Thanks To New Pill, UC Davis Study Explores Heat Illness Among Workers
Working outside in the heat is something many people in the Central Valley have to do on a daily basis. The hot weather is a concern especially for those who work in the valley’s fields. From 2000 to 2012 nearly 7,000 people were hospitalized in California for heat related illnesses and around 600 died. California now has the toughest workplace regulations when it comes to heat but there’s still a problem- accurately measuring internal body temperature. Now as FM89’s Diana Aguilera reports new technology is allowing researchers to gain insight into the problem in the search for solutions.
It’s early in the morning at UC Davis and landscaper Willie Hernandez is about to take a pill for a medical study.
“It’s kind of like a vitamin pill you know kind of big," he says. "I didn’t have any problems with it I swallowed it pretty good. As far as any effects I don’t feel anything.”
But he’s not swallowing a regular pill. It’s actually a high tech digital device used to measure internal body temperature. Researchers from UC Davis are hoping that with this new technology, they can have a better picture on how to prevent heat related illnesses and deaths among agricultural workers.
Marc Schenker is one of the lead researchers.
"It's an amazing technology that has addressed a big problem because before this getting continuous accurate body temperature was a real challenge, you couldn't do it."
Up until a few years ago, medical experts struggled on how to effectively measure body temperature in outdoor workers. In the past, they’ve tried ear or skin devices but the sweat and movement from working all day made it hard to get accurate results.
Schenker says in the last few years this high tech silicone capsule known as “horse pill” because of its large size has revolutionized the way people do research about this topic.
“It’s basically just like a vitamin pill that you swallow and a little receiver that gets a continuous signal of body temperature from that pill. And the pill is passed and not used again," Schenker says."That we found is the most accurate and reliable way to get core body temperatures in these workers.”
More than 500 farmworkers throughout the state have participated in the study. Researchers have also done focus groups in Spanish and in indigenous languages discussing how to protect worker’s health in a high-heat environment. This time around, they’re doing the same study on landscapers.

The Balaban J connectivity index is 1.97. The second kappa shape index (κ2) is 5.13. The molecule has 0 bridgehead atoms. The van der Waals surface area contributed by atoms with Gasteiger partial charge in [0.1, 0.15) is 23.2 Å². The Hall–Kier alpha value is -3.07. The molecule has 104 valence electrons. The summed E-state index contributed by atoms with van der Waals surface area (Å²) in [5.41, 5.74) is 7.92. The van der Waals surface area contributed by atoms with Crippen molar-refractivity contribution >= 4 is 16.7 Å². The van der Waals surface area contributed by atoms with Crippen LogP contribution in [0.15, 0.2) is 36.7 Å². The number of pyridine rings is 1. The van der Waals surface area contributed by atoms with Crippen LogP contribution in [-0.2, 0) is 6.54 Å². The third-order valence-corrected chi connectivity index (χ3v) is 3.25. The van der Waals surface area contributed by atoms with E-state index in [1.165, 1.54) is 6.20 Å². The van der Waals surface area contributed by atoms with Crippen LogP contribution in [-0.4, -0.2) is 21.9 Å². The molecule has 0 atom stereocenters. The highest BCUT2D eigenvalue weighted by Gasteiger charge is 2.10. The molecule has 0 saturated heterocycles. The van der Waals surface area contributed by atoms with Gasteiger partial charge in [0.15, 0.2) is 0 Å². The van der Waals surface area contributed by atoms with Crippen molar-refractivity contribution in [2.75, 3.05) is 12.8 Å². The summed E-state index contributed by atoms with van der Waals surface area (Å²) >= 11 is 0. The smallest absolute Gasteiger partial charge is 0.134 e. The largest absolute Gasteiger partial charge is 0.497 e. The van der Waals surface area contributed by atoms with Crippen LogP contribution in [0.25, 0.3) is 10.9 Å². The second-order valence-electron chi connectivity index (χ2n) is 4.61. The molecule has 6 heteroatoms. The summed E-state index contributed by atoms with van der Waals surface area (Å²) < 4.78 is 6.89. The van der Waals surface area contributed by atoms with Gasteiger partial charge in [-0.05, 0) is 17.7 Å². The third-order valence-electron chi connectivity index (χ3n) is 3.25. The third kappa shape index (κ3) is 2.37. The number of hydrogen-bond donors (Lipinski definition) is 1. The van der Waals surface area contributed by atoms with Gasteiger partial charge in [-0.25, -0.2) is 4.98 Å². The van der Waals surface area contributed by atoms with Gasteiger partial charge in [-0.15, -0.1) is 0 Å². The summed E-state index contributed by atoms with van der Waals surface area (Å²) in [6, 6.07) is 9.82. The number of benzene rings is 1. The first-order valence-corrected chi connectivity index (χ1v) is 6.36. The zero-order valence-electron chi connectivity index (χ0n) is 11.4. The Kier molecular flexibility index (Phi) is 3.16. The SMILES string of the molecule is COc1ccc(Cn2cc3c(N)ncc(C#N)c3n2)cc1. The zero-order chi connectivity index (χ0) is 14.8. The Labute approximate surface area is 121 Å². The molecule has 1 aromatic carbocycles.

Local doctors say in certain circumstances knowing the exact core body temperature can be crucial.
“At the extreme ranges of temperature knowing a core temperature is say above 107 would be very very helpful in knowing the urgency of the situation and how quickly and how aggressive the measures are to cool the patient," says Susan Spano with UCSF Fresno.
Back at UC Davis, research assistant Carlos Pina and I follow landscaper Willie Hernandez. It’s a sunny relatively cool day with a bit of wind.
“You see how this ivy has been on all the wall. So what I want to do is at least get this off here," Hernandez says.
While he's pruning away, Pina is taking notes. He says writing down the landscaper’s activities is an important part of the research.
The capsule is FDA approved and one-time use only.
“We can better explain certain data so for example if we see a big dip within their core body temperature and we write down at 10:22 a.m. they drank water then we can explain why there was a dip.”
After the landscapers finish their shift, the researchers download the data sent from the pill the workers swallowed earlier that day. The capsule is FDA approved and one-time use only. Pina says it’s the least invasive way known to measure core body temperature.
“It’s completely safe we have used it over 500 participants in the last three years. We’ve never had an issue," he says. "This pill has been used in other research projects- other agencies including military and firefighters. They have ingested this pill as well.”
This is the first in depth study of heat illness among agricultural workers in California. Researchers hope to create new prevention strategies for both the workers and farmers when they present their findings next year.